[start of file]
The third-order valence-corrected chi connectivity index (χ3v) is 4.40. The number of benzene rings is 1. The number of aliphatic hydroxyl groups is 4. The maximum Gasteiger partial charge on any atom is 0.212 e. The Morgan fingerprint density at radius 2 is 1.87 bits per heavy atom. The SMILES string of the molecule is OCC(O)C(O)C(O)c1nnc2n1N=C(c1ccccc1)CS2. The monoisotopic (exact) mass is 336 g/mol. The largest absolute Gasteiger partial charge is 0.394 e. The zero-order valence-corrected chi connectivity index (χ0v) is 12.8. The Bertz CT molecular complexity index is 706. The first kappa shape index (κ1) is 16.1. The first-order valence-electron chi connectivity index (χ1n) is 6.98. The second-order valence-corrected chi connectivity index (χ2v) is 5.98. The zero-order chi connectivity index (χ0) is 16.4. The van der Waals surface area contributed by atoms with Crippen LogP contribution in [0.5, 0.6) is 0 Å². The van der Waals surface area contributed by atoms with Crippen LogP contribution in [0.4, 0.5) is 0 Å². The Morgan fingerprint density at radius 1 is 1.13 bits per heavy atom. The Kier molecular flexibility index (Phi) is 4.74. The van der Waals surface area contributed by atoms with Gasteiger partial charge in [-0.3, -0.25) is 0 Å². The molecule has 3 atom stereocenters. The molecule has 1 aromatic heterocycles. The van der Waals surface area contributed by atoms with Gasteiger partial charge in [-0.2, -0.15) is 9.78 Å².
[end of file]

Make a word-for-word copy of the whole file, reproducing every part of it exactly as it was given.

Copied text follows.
The third-order valence-corrected chi connectivity index (χ3v) is 4.40. The number of benzene rings is 1. The number of aliphatic hydroxyl groups is 4. The maximum Gasteiger partial charge on any atom is 0.212 e. The Morgan fingerprint density at radius 2 is 1.87 bits per heavy atom. The SMILES string of the molecule is OCC(O)C(O)C(O)c1nnc2n1N=C(c1ccccc1)CS2. The monoisotopic (exact) mass is 336 g/mol. The largest absolute Gasteiger partial charge is 0.394 e. The zero-order valence-corrected chi connectivity index (χ0v) is 12.8. The Bertz CT molecular complexity index is 706. The first kappa shape index (κ1) is 16.1. The first-order valence-electron chi connectivity index (χ1n) is 6.98. The second-order valence-corrected chi connectivity index (χ2v) is 5.98. The zero-order chi connectivity index (χ0) is 16.4. The van der Waals surface area contributed by atoms with Crippen LogP contribution in [0.5, 0.6) is 0 Å². The van der Waals surface area contributed by atoms with Crippen LogP contribution in [0.4, 0.5) is 0 Å². The Morgan fingerprint density at radius 1 is 1.13 bits per heavy atom. The Kier molecular flexibility index (Phi) is 4.74. The van der Waals surface area contributed by atoms with Gasteiger partial charge in [-0.3, -0.25) is 0 Å². The molecule has 3 atom stereocenters. The molecule has 1 aromatic heterocycles. The van der Waals surface area contributed by atoms with Gasteiger partial charge in [-0.2, -0.15) is 9.78 Å².